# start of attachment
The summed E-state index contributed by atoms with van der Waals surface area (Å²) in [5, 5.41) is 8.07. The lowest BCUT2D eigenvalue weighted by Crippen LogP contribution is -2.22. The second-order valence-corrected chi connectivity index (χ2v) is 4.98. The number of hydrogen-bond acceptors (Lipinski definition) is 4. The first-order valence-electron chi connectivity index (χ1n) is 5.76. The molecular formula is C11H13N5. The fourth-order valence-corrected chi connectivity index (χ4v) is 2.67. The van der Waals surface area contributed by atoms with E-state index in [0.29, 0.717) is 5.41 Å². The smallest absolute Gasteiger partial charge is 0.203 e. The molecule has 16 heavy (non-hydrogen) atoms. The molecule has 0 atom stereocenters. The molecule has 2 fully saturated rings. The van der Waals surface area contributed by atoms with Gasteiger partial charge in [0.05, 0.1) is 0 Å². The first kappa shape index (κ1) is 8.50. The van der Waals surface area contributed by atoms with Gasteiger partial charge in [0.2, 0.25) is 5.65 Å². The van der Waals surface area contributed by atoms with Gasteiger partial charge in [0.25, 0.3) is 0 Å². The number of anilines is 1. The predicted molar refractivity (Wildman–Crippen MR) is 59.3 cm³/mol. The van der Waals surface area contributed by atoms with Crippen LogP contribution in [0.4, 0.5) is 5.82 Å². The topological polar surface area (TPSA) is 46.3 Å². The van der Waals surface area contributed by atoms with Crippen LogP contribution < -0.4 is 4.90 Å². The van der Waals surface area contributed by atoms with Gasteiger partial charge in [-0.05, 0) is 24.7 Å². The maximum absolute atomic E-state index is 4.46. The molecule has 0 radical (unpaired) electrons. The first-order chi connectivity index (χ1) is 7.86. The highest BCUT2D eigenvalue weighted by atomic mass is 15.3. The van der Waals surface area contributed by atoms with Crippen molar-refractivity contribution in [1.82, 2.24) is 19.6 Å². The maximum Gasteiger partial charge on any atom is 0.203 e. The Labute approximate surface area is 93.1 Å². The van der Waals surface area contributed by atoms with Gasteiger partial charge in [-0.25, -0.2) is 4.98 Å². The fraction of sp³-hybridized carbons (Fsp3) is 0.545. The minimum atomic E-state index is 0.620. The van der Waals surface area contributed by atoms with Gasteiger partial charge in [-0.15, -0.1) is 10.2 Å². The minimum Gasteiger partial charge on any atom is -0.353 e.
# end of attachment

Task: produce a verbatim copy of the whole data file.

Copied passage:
The summed E-state index contributed by atoms with van der Waals surface area (Å²) in [5, 5.41) is 8.07. The lowest BCUT2D eigenvalue weighted by Crippen LogP contribution is -2.22. The second-order valence-corrected chi connectivity index (χ2v) is 4.98. The number of hydrogen-bond acceptors (Lipinski definition) is 4. The first-order valence-electron chi connectivity index (χ1n) is 5.76. The molecular formula is C11H13N5. The fourth-order valence-corrected chi connectivity index (χ4v) is 2.67. The van der Waals surface area contributed by atoms with E-state index in [0.29, 0.717) is 5.41 Å². The smallest absolute Gasteiger partial charge is 0.203 e. The molecule has 16 heavy (non-hydrogen) atoms. The molecule has 0 atom stereocenters. The molecule has 2 fully saturated rings. The van der Waals surface area contributed by atoms with Gasteiger partial charge in [0.05, 0.1) is 0 Å². The first kappa shape index (κ1) is 8.50. The van der Waals surface area contributed by atoms with Gasteiger partial charge in [0.2, 0.25) is 5.65 Å². The van der Waals surface area contributed by atoms with Gasteiger partial charge in [0.25, 0.3) is 0 Å². The number of anilines is 1. The predicted molar refractivity (Wildman–Crippen MR) is 59.3 cm³/mol. The van der Waals surface area contributed by atoms with Crippen LogP contribution in [0.4, 0.5) is 5.82 Å². The topological polar surface area (TPSA) is 46.3 Å². The van der Waals surface area contributed by atoms with Crippen LogP contribution < -0.4 is 4.90 Å². The van der Waals surface area contributed by atoms with Gasteiger partial charge in [-0.05, 0) is 24.7 Å². The maximum absolute atomic E-state index is 4.46. The molecule has 0 radical (unpaired) electrons. The first-order chi connectivity index (χ1) is 7.86. The highest BCUT2D eigenvalue weighted by atomic mass is 15.3. The van der Waals surface area contributed by atoms with Crippen molar-refractivity contribution in [1.82, 2.24) is 19.6 Å². The maximum Gasteiger partial charge on any atom is 0.203 e. The Labute approximate surface area is 93.1 Å². The van der Waals surface area contributed by atoms with Gasteiger partial charge in [-0.25, -0.2) is 4.98 Å². The fraction of sp³-hybridized carbons (Fsp3) is 0.545. The minimum atomic E-state index is 0.620. The van der Waals surface area contributed by atoms with Gasteiger partial charge in [-0.15, -0.1) is 10.2 Å². The minimum Gasteiger partial charge on any atom is -0.353 e.